Being well-liked doesn’t make for a great attorney

The May 28 County Council meeting was the site of a classic confrontation between a justified concern and the Kauai county political culture. The event was the resolution requested by council members Hooser and Rapozo seeking mayoral action for the termination of tenure of Mr. Al Castillo, as the county attorney.

Under the County Charter, the county attorney is the chief legal adviser for the county and its agencies and offices. On occasion, Mr. Castillo has rather peremptorily announced that the county offices and agencies are obliged to accept the advice of his office and will not receive county protection if they do not. His function includes the direction of a staff of eight deputy attorneys and the oversight of special counsel retained by him principally to protect the county and its employees from claims arising from their actions. The position requires both legal and management competence. The great bulk of his work is shielded from public view.

In recent years, the cost of special counsel retained to represent the county and its employees has soared. The recent case brought by council member Bynum, which will cost our taxpayers over a million dollars, has been an important element in this surge.

Discussion by the council members at the meeting on the proposed resolution was preceded by testimony of more than ten members of the county administration including the mayor opposing the resolution and some public testimony supporting it. It is difficult for a non-lawyer to offer meaningful commentary about the quality of a lawyer’s work. The mayor expressed his confidence in the county attorney and mentioned some work of the office, but most of the staff comments were essentially to the largely irrelevant effect that Al Castillo is a likable person.

The statement by council member Rapozo is support of the proposed resolution was not directed to the quality of legal work from the county attorney office although there have been unfavorable comments about it, but rather as to the failure of the county attorney to manage effectively his supervision of special counsel and the defects in his informing and obtaining council approval as required in numerous instances resulting in special counsel seeking approval for costs in excess of amounts authorized by the council. Council member Hooser affirmed the Rapozo comments and offered numerous instances where the county attorney’s office had failed or was irresponsibly late in responding to his inquiries.

The resolution was ill fated because it ran against the county political culture which holds that criticism of a member of the establishment is unacceptable. It was disappointing to hear the remarks of the other council members purporting to offer their reasons for opposing the resolution.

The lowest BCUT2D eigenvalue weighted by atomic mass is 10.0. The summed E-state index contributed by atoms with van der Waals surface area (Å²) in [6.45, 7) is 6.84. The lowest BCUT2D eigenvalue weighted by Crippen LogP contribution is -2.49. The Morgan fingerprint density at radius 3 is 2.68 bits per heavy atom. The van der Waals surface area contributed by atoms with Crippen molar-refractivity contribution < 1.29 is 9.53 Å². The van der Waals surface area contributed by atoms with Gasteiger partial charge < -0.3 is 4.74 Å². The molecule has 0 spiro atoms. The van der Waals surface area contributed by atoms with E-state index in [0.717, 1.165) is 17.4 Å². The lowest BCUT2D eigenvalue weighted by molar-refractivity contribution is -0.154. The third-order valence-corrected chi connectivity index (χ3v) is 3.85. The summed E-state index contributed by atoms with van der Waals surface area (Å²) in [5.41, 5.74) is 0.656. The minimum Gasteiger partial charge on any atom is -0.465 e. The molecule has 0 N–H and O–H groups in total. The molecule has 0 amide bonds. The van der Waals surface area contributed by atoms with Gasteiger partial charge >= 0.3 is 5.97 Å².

One member advised that he was impressed by the opinion given by the office regarding Bill 2491 (to regulate pesticides and genetically modified organisms) citing its accurate prediction that if the bill was adopted that the county would be sued by the pesticide companies. Really? It would be naïve to expect that litigation would not ensue such enactment.

Another member stated that the resolution was not “timely.” When inefficiency is believed to exist it is always appropriate to seek promptly to find a solution to try to correct it. It is hard to find a justifiable reason for the vacuous remark.

A member opined that he thought the resolution was offered for political reasons. There is nothing inherently improper to have a political objective on a public issue, but in this situation any favorable political fallout for the proposers of the resolution would be highly dubious, as it seemed obvious that the resolution was being offered purely as a solution to a troublesome condition.

Another member expressed the view that the resolution involved a disagreeable matter and that it was “time to move on” The member’s ostrich-like approach echoed similar comments he had made earlier incident to the proposed settlement of the Bynum case. If a condition needs fixing there is no justification for paving over it and moving on.

Lastly, the council chair provided some inconclusive remarks about leadership and the need for accommodation and then the members voted as expected 5 to 2 against the resolution.

So an against-odds event ended without any tangible solution resulting to improve or cure a systemic problem entrusted to a person with inadequate experience. Regrettably, the Kauai political culture seems designed to perpetuate rather than resolve problems because our county officials cannot seem to bring themselves to take remedial action when it involves a personable colleague.

The allegations made by the resolution’s sponsors were serious, and, if untrue, should have been refuted by those opposing the resolution. They were not. If the allegations were true, the opponents of the resolution chose to protect a co-worker instead of serving the public interest. This episode deserves to be remembered at election time.

• Walter Lewis is a retired attorney who lives in Lihue and writes a regular column for The Garden Island.

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